Words can sustain negative stigma and myths or they can communicate respect and sensitivity.
When you meet a person with a disability, choose words that say what you mean--that you see them
first as a person with many abilities. Talk to the person directly,
instead of their companion or interpreter.
“The road home from war is longer, steeper and often more challenging than the road to war for most soldiers and their families. …Yellow ribbons are nice and much appreciated. Love, support and a ‘cup of cold water’, however, is the incarnational gift of Christ, through His Church, to the combat veteran and family.” These words were written by Major John Morris who served as a military chaplain in Iraq and started the program, Beyond the Yellow Ribbon. John believes churches can be a helpful partner in the readjustment process. Here are some ways to support the veterans and their families in your parish.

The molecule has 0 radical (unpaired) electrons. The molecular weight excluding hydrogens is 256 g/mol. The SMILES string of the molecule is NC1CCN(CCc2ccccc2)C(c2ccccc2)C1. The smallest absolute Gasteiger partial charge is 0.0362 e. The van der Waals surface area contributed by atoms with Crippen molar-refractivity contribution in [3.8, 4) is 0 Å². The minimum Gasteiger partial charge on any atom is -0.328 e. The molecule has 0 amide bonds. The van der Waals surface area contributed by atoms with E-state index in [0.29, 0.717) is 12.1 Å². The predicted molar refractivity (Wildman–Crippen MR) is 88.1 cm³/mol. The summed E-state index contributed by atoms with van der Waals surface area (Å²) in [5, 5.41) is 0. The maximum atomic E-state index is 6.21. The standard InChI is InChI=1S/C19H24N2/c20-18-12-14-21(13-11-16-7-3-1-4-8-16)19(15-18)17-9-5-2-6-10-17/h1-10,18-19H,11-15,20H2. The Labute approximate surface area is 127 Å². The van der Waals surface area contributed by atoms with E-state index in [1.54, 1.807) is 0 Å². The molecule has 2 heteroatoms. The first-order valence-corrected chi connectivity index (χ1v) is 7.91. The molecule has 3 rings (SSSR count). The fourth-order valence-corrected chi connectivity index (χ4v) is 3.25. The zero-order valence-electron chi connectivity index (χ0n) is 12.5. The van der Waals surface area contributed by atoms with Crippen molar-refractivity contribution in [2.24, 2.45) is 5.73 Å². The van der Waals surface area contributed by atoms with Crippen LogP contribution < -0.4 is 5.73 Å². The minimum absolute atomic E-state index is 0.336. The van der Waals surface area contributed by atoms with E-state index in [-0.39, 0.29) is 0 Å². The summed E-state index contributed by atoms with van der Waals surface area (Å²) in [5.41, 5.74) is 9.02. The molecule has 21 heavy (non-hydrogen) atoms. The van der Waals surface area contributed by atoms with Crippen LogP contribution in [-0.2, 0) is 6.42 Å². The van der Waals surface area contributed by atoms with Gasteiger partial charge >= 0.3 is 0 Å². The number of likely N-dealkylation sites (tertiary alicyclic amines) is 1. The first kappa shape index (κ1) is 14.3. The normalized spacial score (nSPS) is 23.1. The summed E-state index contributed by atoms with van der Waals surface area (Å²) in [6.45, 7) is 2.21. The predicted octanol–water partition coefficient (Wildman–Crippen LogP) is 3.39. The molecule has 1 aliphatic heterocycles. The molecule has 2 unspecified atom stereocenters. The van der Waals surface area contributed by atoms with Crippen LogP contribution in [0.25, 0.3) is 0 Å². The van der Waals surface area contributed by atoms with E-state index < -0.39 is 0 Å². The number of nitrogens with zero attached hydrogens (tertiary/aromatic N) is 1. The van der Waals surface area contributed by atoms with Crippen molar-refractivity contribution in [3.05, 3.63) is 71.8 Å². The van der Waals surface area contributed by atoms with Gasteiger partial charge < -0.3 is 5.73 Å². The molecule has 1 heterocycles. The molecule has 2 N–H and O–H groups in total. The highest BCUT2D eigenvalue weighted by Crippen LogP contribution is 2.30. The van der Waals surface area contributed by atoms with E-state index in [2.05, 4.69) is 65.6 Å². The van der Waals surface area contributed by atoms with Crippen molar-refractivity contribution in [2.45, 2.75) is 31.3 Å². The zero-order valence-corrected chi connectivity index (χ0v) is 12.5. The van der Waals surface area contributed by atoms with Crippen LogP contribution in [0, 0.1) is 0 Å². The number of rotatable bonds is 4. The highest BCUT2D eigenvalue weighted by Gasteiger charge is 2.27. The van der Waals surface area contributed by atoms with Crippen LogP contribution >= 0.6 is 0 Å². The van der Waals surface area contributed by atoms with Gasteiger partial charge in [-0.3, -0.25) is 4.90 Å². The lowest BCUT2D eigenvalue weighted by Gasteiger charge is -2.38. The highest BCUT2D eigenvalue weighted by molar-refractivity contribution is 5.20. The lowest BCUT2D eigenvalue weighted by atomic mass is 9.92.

Many people with disabilities are remembered especially during the season of Advent as needy recipients of charity. Families, parishioners, and coworkers look for opportunities to buy gifts for those less fortunate, less healthy, and less wealthy. The able-bodied become the designated "givers" and the disabled become the designated "receivers".
20.6 million American adults are blind or living with vision loss that is not corrected by wearing glasses or contact lenses (National Health Interview Survey 2012). The following are some tips to facilitation interaction among people with and without 20/20 vision.